Our scripture passage today from Mark’s gospel has something to say about all this.  The passage covers a lot of ground in 6 short verses.  That’s the way Mark’s style is, he doesn’t go into a lot of detail about things and keeps the story of Jesus moving.

Our passage begins with Jesus’ baptism by John the Baptist in the Jordan River, then Jesus is immediately sent into the wilderness to be tested and tempted by Satan for 40 days,

And then it moves right into Jesus beginning his ministry of calling his first followers, or disciples.

This morning I want to focus on that first part, Jesus’ baptism, because what happened there is what I believe prepared Jesus for his time of trial in the wilderness and then for his ministry of proclaiming the Good News of God’s kingdom.

Remember last week’s story of Jesus’ transfiguration?  Well, that event has something in common with Jesus’ baptism.  At both events, the voice of God is heard.

At the transfiguration, God is speaking to the disciples who are there with Jesus on the mountain. And he says, “this is my son; listen to him”.   God is reminding them that Jesus has a message that is well worth paying attention to.

But long before that, when Jesus is being baptized, God is speaking directly to Jesus when he says, “You are my beloved son, and in you I am well pleased”.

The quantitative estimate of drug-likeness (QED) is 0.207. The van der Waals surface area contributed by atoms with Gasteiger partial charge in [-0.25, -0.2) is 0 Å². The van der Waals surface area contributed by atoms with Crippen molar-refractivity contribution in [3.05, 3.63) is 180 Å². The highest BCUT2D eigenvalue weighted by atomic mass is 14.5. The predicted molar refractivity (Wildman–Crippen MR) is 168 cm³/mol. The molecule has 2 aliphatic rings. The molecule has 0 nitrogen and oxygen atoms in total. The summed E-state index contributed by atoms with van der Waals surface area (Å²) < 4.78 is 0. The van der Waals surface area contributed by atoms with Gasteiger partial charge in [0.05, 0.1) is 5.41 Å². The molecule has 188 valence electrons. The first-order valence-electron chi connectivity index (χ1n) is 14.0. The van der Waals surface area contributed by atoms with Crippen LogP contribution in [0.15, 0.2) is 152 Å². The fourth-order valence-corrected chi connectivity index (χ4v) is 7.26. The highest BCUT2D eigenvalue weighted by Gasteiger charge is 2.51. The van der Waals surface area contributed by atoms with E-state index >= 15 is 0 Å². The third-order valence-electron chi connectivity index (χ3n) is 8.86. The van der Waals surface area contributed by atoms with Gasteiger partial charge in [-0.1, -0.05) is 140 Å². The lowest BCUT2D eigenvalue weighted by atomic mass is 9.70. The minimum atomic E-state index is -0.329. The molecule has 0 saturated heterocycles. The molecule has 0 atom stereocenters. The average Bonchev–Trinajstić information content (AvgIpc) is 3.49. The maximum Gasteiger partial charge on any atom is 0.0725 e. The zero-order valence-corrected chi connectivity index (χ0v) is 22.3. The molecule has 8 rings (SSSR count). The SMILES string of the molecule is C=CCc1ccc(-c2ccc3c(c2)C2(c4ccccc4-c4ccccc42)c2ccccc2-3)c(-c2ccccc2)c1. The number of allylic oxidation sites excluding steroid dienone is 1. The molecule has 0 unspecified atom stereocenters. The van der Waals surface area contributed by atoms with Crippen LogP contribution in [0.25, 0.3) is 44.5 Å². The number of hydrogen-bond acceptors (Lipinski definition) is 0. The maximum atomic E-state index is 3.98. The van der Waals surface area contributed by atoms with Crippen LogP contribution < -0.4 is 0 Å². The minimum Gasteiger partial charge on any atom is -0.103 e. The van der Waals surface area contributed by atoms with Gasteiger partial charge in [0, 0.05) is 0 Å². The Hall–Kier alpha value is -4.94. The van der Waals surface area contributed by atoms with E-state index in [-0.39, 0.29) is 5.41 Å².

What is happening here is that Jesus is receiving his Father’s blessing for his life and for his ministry.  God’s telling Jesus, “I love you, Son, and I take delight in you.”

That blessing sealed Jesus’ identity as God’s son, as God’s representative of the Kingdom of God on earth.   And receiving the blessing that he is beloved, loved unconditionally, gave Jesus the encouragement he needed to carry out his mission of ushering in the Kingdom or reign of God on earth.

Throughout his three-year ministry, Jesus kept close to God.  He depended upon God as he faced tests and resisted temptations in the wilderness.  In the midst of the busyness and stress of his ministry,

with so many needs around him, so much to do, people seeking him out and following him wherever he went, Jesus made time to be alone with God in quiet places to rest and be renewed.

Jesus prayed to God during these times, and also throughout his life.   He prayed to God for his disciples, that God will protect them and sustain them with His spirit once he was gone.

Jesus prayed to God in the Garden of Gethsemane, being completely honest in pleading to God to take the cup of suffering away from him.